“Never doubt that a small group of thoughtful, committed citizens can change the world.” Margaret Mead said this in the early 20th century. Who knew that in the early nineteen hundreds, she’d be quoting today’s science?
A new study conducted at the Social Cognitive Networks Academic Research Center (SCNARC) at Rensselaer Polytechnic Institute on how beliefs spread through social networks found that minority rules: Only 10% of a population needs to be convinced of a new or different opinion to change the beliefs of an entire community.
According to the article, there are two main take-aways for those in the public health space:
- Public health campaigns might do well to target a small percentage of a community.
- Getting an entire population to adopt a new belief might require simply convincing 10 percent to believe it first.
In an interview, Prof. Boleslaw Szymanski, director of SCNARC, was quoted saying:
“We suggested,” Sreenivasan said, “that instead of trying to convince everyone, it might make the most sense to target selectively the people who are open-minded enough to hear out the evidence and make up their minds rationally.”
Reading through the details of this study is fascinating and so many questions come to mind for future exploration:
- Is minority rule a good thing? This research helps us better understand the importance to develop messages, materials and services with a certain community in mind to help ignite a movement. However, taken to the extreme, one can’t help but wonder about this insight being applied with misguided intent.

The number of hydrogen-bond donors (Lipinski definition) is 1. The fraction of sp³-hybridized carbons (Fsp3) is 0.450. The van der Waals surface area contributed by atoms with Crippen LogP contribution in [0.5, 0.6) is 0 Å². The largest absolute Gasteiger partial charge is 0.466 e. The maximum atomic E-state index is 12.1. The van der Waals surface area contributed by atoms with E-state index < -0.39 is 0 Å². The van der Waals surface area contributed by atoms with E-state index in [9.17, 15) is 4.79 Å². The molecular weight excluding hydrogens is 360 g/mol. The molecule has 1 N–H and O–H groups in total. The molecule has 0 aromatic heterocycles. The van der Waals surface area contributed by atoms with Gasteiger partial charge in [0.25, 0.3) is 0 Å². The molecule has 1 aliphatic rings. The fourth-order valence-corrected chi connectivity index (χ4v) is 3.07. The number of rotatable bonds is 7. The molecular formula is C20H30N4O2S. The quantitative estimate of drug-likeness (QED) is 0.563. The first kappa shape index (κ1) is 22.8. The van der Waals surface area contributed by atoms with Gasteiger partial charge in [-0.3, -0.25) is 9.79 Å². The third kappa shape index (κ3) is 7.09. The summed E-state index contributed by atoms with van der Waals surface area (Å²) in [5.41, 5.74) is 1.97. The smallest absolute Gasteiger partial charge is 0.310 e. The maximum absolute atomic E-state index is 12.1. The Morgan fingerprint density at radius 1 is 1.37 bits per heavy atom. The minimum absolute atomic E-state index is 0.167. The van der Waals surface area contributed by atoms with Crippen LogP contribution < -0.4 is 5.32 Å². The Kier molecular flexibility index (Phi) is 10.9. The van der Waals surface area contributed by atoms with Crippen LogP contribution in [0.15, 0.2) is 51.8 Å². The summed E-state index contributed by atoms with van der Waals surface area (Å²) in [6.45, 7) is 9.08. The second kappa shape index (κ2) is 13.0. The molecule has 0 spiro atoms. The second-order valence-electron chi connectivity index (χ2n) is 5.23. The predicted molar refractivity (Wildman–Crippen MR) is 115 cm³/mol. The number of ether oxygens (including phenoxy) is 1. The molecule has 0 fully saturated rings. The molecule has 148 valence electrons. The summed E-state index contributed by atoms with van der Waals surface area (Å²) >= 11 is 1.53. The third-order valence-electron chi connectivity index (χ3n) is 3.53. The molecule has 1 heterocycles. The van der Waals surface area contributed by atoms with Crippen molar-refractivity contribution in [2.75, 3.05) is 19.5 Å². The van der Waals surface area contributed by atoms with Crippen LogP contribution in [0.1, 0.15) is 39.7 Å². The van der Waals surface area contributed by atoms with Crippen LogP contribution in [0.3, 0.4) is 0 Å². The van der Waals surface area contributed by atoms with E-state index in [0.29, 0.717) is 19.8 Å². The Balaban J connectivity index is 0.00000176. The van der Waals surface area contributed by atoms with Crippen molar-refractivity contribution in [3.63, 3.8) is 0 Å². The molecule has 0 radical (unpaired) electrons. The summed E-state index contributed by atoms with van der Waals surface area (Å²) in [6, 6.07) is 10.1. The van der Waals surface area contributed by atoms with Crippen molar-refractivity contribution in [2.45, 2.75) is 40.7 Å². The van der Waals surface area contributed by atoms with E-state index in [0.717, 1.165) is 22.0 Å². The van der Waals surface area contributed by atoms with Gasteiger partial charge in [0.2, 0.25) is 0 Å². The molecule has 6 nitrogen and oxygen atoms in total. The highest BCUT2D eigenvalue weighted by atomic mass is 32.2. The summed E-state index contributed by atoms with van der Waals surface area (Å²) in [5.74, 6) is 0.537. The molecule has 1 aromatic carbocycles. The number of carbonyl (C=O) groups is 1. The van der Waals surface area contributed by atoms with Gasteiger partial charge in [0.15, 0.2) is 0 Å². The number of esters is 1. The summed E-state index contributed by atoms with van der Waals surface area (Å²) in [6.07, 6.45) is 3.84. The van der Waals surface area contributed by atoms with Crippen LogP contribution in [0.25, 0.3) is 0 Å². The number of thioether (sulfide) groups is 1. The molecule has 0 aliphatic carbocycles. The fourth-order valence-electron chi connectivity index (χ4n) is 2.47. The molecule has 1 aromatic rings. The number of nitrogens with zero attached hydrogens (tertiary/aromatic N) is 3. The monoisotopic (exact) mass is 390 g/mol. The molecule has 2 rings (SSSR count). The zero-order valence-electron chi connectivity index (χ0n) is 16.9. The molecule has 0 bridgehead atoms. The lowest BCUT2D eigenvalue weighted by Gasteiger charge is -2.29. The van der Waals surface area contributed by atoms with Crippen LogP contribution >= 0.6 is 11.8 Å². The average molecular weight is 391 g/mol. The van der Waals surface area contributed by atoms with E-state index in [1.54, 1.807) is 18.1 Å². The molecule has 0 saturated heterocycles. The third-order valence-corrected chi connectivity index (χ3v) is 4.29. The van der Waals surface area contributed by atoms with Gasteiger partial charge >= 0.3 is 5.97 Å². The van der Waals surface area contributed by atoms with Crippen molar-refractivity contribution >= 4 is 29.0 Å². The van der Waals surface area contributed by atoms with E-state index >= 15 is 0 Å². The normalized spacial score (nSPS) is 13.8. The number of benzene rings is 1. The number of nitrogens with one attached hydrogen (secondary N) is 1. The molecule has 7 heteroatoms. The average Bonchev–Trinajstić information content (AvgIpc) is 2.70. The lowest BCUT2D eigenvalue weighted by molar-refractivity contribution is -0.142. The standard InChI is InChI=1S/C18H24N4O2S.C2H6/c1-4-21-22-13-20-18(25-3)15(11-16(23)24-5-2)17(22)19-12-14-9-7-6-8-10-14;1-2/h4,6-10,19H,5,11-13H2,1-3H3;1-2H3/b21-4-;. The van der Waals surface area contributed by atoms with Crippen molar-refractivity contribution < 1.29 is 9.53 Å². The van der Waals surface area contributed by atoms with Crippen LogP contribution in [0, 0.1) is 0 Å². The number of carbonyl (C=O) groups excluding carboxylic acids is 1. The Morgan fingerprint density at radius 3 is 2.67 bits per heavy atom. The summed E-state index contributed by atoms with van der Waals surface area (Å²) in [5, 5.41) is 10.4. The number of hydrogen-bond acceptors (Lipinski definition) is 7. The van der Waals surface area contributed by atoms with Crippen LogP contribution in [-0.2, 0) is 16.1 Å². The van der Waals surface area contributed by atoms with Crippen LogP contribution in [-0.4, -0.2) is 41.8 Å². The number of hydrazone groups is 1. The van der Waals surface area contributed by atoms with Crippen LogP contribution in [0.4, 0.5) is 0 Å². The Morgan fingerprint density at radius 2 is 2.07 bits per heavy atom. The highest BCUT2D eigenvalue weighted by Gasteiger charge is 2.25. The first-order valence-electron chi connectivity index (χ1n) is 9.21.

- Is 10% the tipping point? Once you reach 10% of the population–is that the tipping point for spreading ideas through social networks and alter behaviors on a larger scale?
- Does this rule apply across the board? According to the article, the research is still in its early stages. It’s uncertain if this 10% rule will apply to all kinds of beliefs, especially political ones.
- How does this connect with influencer theory? So much has been said about the role of influencers: who they are and how to connect with them–and if that even matters. Craig Lefebvre made a good point during last week’s CDC conference that the hyper-focus on influencers leads to a “distraction from understanding who are the ‘influenced’ and what can we learn from them.” I tend to agree.
What about you–What’s your reaction to this research?
flickr credit: ThisParticularGreg